For ten days I’m traveling throughout China giving lectures and drawing workshops in Beijing, Shanghai, and Chengdu! The events are all through the PS One Portfolio school, which has locations in all three cities.
The school has provided an interpreter for me, but I’m actually surprised that my Chinese is half decent enough to communicate with the students a bit and to figure things out when I’m speaking to someone who doesn’t speak English. I went to Chinese school for several years when I was a child (like all kids, I complained about it the whole time) and so I find myself remembering random words and phrases that I’m able to just throw out without needing to think too hard.
In recent years I’ve noticed that there are more and more students from China at RISD, which wasn’t the case when I started teaching there in 2007. It’s been really great to come to China and hear from the students about how studio art is taught here and to see the differences between their approach and mine.
The first stop in my trip was in their main office in Beijing, where I worked with 10 students over the course of two days. Being a visiting artist is such a completely different experience than what I’m used to when I’m teaching at RISD. During a 12 week semester at RISD, seeing each other 5 hours per week, you really get to know the students very well. By the end of the semester it’s usually emotional for all of us to say goodbye to the class. One student said to me on the last day of class: “Do you do hugs?” (Yes, I do.)
When you step into a classroom of students you have never met before, you don’t have the advantage of knowing each student in depth, and there’s no way to anticipate in advance how your projects are going to go over. So you have to learn to quickly assess within the first hour or so what skill sets the students have, and how you need to tweak your approach in order to provide the concepts and approaches that you think will benefit them the most.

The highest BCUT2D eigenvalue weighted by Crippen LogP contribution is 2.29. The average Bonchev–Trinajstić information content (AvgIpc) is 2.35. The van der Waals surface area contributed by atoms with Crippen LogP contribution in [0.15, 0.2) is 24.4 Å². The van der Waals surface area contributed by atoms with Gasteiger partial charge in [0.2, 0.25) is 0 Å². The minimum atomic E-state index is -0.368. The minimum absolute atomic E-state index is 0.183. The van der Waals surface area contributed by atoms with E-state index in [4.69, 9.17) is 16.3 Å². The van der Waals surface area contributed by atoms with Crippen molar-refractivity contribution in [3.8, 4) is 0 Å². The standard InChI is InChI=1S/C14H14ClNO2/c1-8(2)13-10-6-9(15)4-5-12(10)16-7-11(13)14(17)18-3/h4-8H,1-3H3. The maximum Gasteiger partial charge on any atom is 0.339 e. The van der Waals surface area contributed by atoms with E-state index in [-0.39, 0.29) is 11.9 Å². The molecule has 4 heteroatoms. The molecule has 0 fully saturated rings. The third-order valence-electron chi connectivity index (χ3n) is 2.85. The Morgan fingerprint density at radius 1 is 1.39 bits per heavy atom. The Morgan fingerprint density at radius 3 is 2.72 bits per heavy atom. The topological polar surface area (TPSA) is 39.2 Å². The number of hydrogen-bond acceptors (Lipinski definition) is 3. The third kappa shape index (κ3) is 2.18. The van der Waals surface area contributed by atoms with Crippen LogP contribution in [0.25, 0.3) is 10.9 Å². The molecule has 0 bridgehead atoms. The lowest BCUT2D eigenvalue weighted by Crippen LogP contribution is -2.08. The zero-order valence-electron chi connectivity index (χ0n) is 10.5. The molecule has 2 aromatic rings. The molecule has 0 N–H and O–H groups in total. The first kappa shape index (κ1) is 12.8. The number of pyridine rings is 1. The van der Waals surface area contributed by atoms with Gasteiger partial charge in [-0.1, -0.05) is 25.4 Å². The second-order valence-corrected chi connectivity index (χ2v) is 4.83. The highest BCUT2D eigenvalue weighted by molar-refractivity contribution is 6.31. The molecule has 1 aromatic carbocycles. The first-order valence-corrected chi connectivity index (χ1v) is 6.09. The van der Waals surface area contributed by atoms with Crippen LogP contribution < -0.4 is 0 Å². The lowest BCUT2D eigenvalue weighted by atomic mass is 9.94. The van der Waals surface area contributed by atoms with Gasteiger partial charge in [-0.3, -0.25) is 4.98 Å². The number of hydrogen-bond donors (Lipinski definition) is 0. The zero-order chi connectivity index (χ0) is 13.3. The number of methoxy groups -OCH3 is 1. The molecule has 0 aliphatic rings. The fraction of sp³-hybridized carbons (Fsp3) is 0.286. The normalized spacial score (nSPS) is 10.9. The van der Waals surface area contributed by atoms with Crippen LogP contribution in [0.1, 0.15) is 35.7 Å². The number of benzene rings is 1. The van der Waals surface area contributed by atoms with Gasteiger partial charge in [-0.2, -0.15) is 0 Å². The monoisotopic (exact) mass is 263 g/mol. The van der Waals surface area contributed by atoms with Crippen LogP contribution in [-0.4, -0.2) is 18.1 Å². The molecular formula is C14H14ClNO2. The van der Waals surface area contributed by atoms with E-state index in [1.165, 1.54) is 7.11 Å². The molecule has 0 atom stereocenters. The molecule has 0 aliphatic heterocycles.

When I reviewed the students’ portfolios, it became clear that none of them had any experience doing quick gesture drawings. Almost every drawing was a pencil drawing, drawn with extreme precision and detail, and drawn from a photograph. As a reaction to that, I had the students do gesture drawings in charcoal, directly observing their own hands.
The students were wonderful, they were really eager to learn and listened intently to my instructions and feedback. On top of the studio work we did, I also spent quite a bit of time explaining the admissions process for art schools, the differences between a BFA and MFA degree, as well as how specific fields in visual art function. (Example: the various forms of illustration such as editorial, children’s books, etc.)
I haven’t had much time to explore the cities, as I’ve been so busy working at the school. A great reason to come back in the future!